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The BBC invested heavily in electronic studios during the 1950s and 60s, but shooting on film was often a necessity for programmes like Doctor Who.
Cybermen bypass the security at Ealing Studios main gate in a publicity photo for The Moonbase (1967).

“The BBC is now the biggest single user of film in the world,” proclaimed the BBC Handbook 1961, “and the Ealing Film Studios alone produces the equivalent of 140 full-length feature films a year.” In the rapidly expanding television industry of the early 1950s film was in great demand, most notably for news coverage but also for inserts on live sitcoms and dramas. On 19 October 1955, the Corporation announced its acquisition of the Ealing Studios at Ealing Green, five miles west of the planned Television Centre at White City. Ealings first film stage had opened in 1907; subsequently taken over by Associated Talking Pictures, it was rebuilt with four stages by 1931. It was here that producer Michael Balcon would oversee such classic Ealing-branded films as King Hearts and Coronets (1949) and The Lavender Hill Mob (1951).

By 1955, the growing popularity of television was taking its toll on the film industry and British cinemas were closing.

Aware of Ealings financial problems, the BBC bid £350,000 for the four-acre site, taking vacant possession in January 1956 to house Lime Groves expanding Film Department. The enraged film industry appealed to the Board of Trade to reverse a decision which it believed accelerated televisions onslaught upon cinema.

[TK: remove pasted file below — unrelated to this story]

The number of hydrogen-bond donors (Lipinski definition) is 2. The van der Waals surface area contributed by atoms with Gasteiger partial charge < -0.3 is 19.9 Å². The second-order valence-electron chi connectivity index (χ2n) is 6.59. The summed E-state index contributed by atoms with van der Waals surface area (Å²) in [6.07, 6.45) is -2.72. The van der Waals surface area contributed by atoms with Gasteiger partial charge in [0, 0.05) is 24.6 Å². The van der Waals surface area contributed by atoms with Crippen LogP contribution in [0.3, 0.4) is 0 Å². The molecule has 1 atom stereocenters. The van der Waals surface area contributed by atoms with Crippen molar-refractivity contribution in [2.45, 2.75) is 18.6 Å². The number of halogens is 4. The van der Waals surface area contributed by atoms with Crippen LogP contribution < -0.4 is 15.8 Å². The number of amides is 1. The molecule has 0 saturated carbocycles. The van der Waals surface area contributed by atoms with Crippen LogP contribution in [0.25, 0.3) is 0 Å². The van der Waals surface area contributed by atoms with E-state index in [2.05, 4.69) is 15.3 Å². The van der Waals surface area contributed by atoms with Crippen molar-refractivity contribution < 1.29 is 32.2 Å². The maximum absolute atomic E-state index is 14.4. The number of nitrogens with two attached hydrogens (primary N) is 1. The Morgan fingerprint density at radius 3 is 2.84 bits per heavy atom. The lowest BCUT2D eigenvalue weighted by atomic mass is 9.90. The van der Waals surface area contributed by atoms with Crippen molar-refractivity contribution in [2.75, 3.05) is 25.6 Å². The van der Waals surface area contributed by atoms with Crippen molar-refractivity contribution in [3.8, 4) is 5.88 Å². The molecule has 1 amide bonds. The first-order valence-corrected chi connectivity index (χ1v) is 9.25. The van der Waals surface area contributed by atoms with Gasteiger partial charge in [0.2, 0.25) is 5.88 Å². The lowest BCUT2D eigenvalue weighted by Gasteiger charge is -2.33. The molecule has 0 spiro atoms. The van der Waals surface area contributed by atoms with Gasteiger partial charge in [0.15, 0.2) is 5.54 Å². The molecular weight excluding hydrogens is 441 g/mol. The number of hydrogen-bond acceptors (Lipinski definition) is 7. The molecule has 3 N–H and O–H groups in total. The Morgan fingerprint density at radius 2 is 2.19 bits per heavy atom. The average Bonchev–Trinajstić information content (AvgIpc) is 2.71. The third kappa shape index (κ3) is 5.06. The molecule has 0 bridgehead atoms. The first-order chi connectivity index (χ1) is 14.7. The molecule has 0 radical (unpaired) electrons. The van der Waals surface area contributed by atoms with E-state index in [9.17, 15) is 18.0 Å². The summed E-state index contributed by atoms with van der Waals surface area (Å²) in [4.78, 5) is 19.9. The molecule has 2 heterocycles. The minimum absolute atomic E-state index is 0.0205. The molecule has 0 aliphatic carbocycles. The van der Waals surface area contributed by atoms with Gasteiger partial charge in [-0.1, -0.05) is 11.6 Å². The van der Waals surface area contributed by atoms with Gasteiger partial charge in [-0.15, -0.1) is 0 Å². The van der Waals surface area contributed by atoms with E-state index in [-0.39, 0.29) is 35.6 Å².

Television work commenced with inserts for the Jesus of Nazareth serial in early 1956. According to a BBC Engineering Division monograph in January 1960, Stage 2 (125 x 75 feet, opened in 1931) was for “large or complicated sets [with a] water tank”, while Stages 3A and 3B (each 85 x 70 feet, opened in 1933) could form one space with 3A “used for general filming” and 3B for “rehearsals and very simple filming of the… close-up type”. There was also a 79 x 61-foot model stage.

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About Doctor Who Magazine

In 1963 Sydney Newman and Donald Wilson devised an ambitious concept that would stretch the BBC’s technical resources to the limit. In its earliest days Doctor Who was jeopardised by a fierce dispute over facilities. The programme survived, but never stopped demanding the very best from its studios and dedicated crews. This is the inside story of Doctor Who’s evolution from relatively primitive beginnings to the cutting edge of modern television production.